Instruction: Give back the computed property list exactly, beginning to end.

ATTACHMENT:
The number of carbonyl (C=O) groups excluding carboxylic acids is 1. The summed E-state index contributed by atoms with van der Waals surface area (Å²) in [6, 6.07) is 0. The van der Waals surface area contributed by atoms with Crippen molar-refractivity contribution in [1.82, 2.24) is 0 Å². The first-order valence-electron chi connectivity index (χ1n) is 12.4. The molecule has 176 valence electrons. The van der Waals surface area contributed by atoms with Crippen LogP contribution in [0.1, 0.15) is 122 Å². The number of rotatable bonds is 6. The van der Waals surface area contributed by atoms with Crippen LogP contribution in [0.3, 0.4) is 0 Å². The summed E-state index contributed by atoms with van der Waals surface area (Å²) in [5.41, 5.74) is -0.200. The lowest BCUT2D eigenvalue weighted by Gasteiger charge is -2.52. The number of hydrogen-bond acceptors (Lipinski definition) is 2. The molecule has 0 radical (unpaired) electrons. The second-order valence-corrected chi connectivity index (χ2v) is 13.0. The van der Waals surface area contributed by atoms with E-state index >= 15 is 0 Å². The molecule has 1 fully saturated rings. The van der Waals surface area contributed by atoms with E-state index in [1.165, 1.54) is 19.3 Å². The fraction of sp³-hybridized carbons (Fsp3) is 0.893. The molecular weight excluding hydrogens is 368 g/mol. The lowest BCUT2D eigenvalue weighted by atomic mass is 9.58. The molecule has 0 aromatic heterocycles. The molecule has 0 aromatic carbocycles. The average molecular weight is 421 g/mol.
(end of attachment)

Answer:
The number of carbonyl (C=O) groups excluding carboxylic acids is 1. The summed E-state index contributed by atoms with van der Waals surface area (Å²) in [6, 6.07) is 0. The van der Waals surface area contributed by atoms with Crippen molar-refractivity contribution in [1.82, 2.24) is 0 Å². The first-order valence-electron chi connectivity index (χ1n) is 12.4. The molecule has 176 valence electrons. The van der Waals surface area contributed by atoms with Crippen LogP contribution in [0.1, 0.15) is 122 Å². The number of rotatable bonds is 6. The van der Waals surface area contributed by atoms with Crippen LogP contribution in [0.3, 0.4) is 0 Å². The summed E-state index contributed by atoms with van der Waals surface area (Å²) in [5.41, 5.74) is -0.200. The lowest BCUT2D eigenvalue weighted by Gasteiger charge is -2.52. The number of hydrogen-bond acceptors (Lipinski definition) is 2. The molecule has 0 radical (unpaired) electrons. The second-order valence-corrected chi connectivity index (χ2v) is 13.0. The van der Waals surface area contributed by atoms with E-state index >= 15 is 0 Å². The molecule has 1 fully saturated rings. The van der Waals surface area contributed by atoms with E-state index in [1.165, 1.54) is 19.3 Å². The fraction of sp³-hybridized carbons (Fsp3) is 0.893. The molecular weight excluding hydrogens is 368 g/mol. The lowest BCUT2D eigenvalue weighted by atomic mass is 9.58. The molecule has 0 aromatic heterocycles. The molecule has 0 aromatic carbocycles. The average molecular weight is 421 g/mol.